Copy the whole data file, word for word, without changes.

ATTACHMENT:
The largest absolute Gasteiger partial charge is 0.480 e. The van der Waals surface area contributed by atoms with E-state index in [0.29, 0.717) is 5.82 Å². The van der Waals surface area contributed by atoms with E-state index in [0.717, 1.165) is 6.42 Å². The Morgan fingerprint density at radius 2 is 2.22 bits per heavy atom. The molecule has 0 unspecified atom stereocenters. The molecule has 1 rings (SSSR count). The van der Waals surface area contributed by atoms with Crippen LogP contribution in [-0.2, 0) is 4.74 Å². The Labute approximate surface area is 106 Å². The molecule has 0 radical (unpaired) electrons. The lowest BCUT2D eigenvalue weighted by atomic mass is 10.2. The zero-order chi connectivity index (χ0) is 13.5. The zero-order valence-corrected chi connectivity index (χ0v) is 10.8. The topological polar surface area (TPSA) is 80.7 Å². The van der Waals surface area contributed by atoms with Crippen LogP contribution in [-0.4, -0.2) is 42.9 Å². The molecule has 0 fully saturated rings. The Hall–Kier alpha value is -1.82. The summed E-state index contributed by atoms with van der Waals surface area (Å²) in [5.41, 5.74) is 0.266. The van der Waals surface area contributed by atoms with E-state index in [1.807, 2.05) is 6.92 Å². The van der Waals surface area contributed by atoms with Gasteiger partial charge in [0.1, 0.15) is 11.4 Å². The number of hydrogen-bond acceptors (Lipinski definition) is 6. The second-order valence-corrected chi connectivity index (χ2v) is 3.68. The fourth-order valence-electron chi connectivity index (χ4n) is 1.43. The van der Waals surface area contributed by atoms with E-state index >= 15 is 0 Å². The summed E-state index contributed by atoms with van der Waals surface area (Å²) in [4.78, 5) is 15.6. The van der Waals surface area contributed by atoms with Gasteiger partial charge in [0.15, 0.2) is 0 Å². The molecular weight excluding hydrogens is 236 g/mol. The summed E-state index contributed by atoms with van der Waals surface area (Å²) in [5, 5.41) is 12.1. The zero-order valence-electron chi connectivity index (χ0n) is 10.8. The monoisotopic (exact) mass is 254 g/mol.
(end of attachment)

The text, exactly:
The largest absolute Gasteiger partial charge is 0.480 e. The van der Waals surface area contributed by atoms with E-state index in [0.29, 0.717) is 5.82 Å². The van der Waals surface area contributed by atoms with E-state index in [0.717, 1.165) is 6.42 Å². The Morgan fingerprint density at radius 2 is 2.22 bits per heavy atom. The molecule has 0 unspecified atom stereocenters. The molecule has 1 rings (SSSR count). The van der Waals surface area contributed by atoms with Crippen LogP contribution in [-0.2, 0) is 4.74 Å². The Labute approximate surface area is 106 Å². The molecule has 0 radical (unpaired) electrons. The lowest BCUT2D eigenvalue weighted by atomic mass is 10.2. The zero-order chi connectivity index (χ0) is 13.5. The zero-order valence-corrected chi connectivity index (χ0v) is 10.8. The topological polar surface area (TPSA) is 80.7 Å². The van der Waals surface area contributed by atoms with Crippen LogP contribution in [-0.4, -0.2) is 42.9 Å². The molecule has 0 fully saturated rings. The Hall–Kier alpha value is -1.82. The summed E-state index contributed by atoms with van der Waals surface area (Å²) in [5.41, 5.74) is 0.266. The van der Waals surface area contributed by atoms with E-state index in [1.807, 2.05) is 6.92 Å². The van der Waals surface area contributed by atoms with Gasteiger partial charge in [0.1, 0.15) is 11.4 Å². The number of hydrogen-bond acceptors (Lipinski definition) is 6. The second-order valence-corrected chi connectivity index (χ2v) is 3.68. The fourth-order valence-electron chi connectivity index (χ4n) is 1.43. The van der Waals surface area contributed by atoms with E-state index >= 15 is 0 Å². The summed E-state index contributed by atoms with van der Waals surface area (Å²) in [4.78, 5) is 15.6. The van der Waals surface area contributed by atoms with Gasteiger partial charge in [0.15, 0.2) is 0 Å². The molecular weight excluding hydrogens is 236 g/mol. The summed E-state index contributed by atoms with van der Waals surface area (Å²) in [5, 5.41) is 12.1. The zero-order valence-electron chi connectivity index (χ0n) is 10.8. The monoisotopic (exact) mass is 254 g/mol.